Its a Kind of Funny Story
This wouldn’t be nearly as awkward if you’d just sit with me.

Theatrical Release Date: 10/08/2010
Directors: Anna Boden & Ryan Fleck
Cast: Keir Gilchrist, Zach Galifianakis, Emma Roberts, Zoë Kravitz , Viola Davis, Matthew Maher, Adrian Martinez, Daniel London, Bernard White, Jeremy Davies, Lauren Graham, Jim Gaffigan

Writer/directors Anna Boden and Ryan Fleck shot out of the cinematic starting gate with “Half Nelson“, announcing their presence with a remarkably powerful tale of being lost and finding a way to redeem one’s self. Their follow-up, “Sugar”, continued to earn the pair praise and so it comes as no surprise that there are certain expectations around their latest film, “It’s Kind of a Funny Story”.

The title is probably meant to be ironic, as the story concerns a 16 year-old (Keir Gilchrist) whose suicidal thoughts drive him to voluntarily check into a psychiatric ward. After his initial introduction to other patients with a variety of mental issues (Zach Galifianakis, Emma Roberts, Matthew Maher, Bernard White, Daniel London), Gilchrist’s character rethinks his decision but the mandatory evaluation period for admitted patients keeps him there, as his doctor (Viola Davis), the patients, and hospital staff (including a Jeremy Davies sighting) help him come to grips with what prompted his depression in the first place.

I say that the title is probably meant to be ironic because rather than becoming a serious and thought-provoking drama, the tone is light and almost whimsical. Boden and Fleck choose to avoid deeper psychological pitfalls at every turn. Two problems arise as a result; A far too convenient and Mary Poppins-esque resolution structure, and the inability to fully invest in the characters. I’m all for getting into the psyche of emotionally fragile characters (e.g. My unabashed adulation of Susanne Bier films). I wanted to delve into the problems lying within Galifianakis, who’s struggling to be better for his young daughter; but they never actually get into why he’s in the psychiatric ward in the first place. I wanted to invest in Roberts’ problems, as manifested in her self-inflicted cutting; but again, we never explore these issues.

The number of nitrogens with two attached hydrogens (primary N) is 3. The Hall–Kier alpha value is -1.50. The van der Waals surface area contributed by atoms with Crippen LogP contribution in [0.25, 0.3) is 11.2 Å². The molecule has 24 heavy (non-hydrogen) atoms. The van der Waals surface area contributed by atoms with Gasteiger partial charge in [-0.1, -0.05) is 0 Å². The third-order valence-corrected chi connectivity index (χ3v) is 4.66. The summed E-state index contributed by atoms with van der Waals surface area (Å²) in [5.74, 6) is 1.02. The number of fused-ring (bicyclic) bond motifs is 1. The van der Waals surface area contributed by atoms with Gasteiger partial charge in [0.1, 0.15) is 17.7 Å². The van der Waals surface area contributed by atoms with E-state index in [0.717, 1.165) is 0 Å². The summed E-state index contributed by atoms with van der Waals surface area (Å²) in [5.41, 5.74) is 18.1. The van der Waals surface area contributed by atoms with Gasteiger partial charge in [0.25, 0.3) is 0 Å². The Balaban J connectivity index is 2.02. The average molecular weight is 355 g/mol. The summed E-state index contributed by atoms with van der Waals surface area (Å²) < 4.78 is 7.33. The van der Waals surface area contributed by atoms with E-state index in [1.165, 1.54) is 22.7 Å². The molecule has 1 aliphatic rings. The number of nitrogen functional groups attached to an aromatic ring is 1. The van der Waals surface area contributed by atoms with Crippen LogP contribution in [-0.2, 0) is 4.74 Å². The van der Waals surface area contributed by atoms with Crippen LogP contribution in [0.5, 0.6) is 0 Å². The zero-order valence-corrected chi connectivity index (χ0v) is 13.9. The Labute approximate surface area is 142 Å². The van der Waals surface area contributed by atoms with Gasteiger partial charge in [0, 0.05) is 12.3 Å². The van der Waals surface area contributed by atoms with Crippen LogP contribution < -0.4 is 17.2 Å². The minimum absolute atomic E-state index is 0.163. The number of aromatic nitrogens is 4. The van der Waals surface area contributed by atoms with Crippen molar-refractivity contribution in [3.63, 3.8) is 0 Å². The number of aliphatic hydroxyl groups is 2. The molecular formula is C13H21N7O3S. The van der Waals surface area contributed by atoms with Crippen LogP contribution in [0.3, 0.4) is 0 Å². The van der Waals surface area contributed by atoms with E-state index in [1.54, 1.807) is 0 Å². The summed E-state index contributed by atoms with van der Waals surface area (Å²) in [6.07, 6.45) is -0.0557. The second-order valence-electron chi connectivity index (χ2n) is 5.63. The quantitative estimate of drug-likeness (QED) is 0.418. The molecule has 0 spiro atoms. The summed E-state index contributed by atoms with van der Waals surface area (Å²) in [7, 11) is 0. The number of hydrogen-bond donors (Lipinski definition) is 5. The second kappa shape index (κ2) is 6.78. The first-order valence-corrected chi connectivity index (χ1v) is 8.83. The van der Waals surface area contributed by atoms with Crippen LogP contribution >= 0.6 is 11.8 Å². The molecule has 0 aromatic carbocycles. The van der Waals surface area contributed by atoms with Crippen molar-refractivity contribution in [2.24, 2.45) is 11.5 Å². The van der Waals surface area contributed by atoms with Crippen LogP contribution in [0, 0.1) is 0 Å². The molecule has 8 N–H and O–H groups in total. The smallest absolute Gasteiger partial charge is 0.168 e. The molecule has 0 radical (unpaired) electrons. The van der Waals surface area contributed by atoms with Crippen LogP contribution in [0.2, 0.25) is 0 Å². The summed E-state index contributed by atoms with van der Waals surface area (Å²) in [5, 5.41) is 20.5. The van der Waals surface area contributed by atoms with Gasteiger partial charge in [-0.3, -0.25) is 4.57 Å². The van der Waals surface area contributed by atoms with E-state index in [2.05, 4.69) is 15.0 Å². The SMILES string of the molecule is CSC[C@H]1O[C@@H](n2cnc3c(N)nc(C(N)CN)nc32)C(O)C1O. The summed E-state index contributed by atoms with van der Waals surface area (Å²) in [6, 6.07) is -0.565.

Instead, we have Kilchrist figuring out that his issues are being stressed, overwhelmed and struggling with hormones … which is like every other teenager … in the world … ever. And as he begins to understand that his problems are manageable with the right coping skills, he basically becomes the savior of the ward – helping his roommate reengage with the world, being a shoulder for Galifianakis to lean on, showing Roberts that she’s capable of being loved. It’s all so sweet and heartwarming, which is fine and all, but any hope of having some significant discussion about mental illness is lost. My allergy to books has kept me from reading the novel this is based on but if anyone has read it, I’d love to know if the author addressed the psychological issues because that’s exactly what the directors have cut out.

On the bright side, in keeping with the upbeat mood of the film, Boden and Fleck effectively utilize animation and fantasy sequences to show us what Gilchrist is thinking. These scenes work well to break up the rather contrived freeze-frame/trite narration elements that are also used to convey Gilchrist’s thoughts to the audience. Fans of shows like “Glee” will especially love the manner in which the patients perform David Bowie & Queen’s “Under Pressure”, which was superbly costumed and kept the energy of the film at a high level (though I’m torn on whether I appreciate the lip-syncing even though it’s asking a lot for actors without musical backgrounds to cover such an iconic song).

Sadly, although I had high hopes that the film’s comedic touches would be the counter-balance to its dramatic underpinnings, “It’s Kind of a Funny Story” should just be retitled “It’s Kind of an Easy Resolution” and I can only give it a 3 out of 5. Oddly enough, if you’re just looking for some light diversion, I’d recommend this film about a teen who thinks he’s suicidal. I enjoyed watching it unfold but felt like it was just an appetizer for some more substantial fare to come later.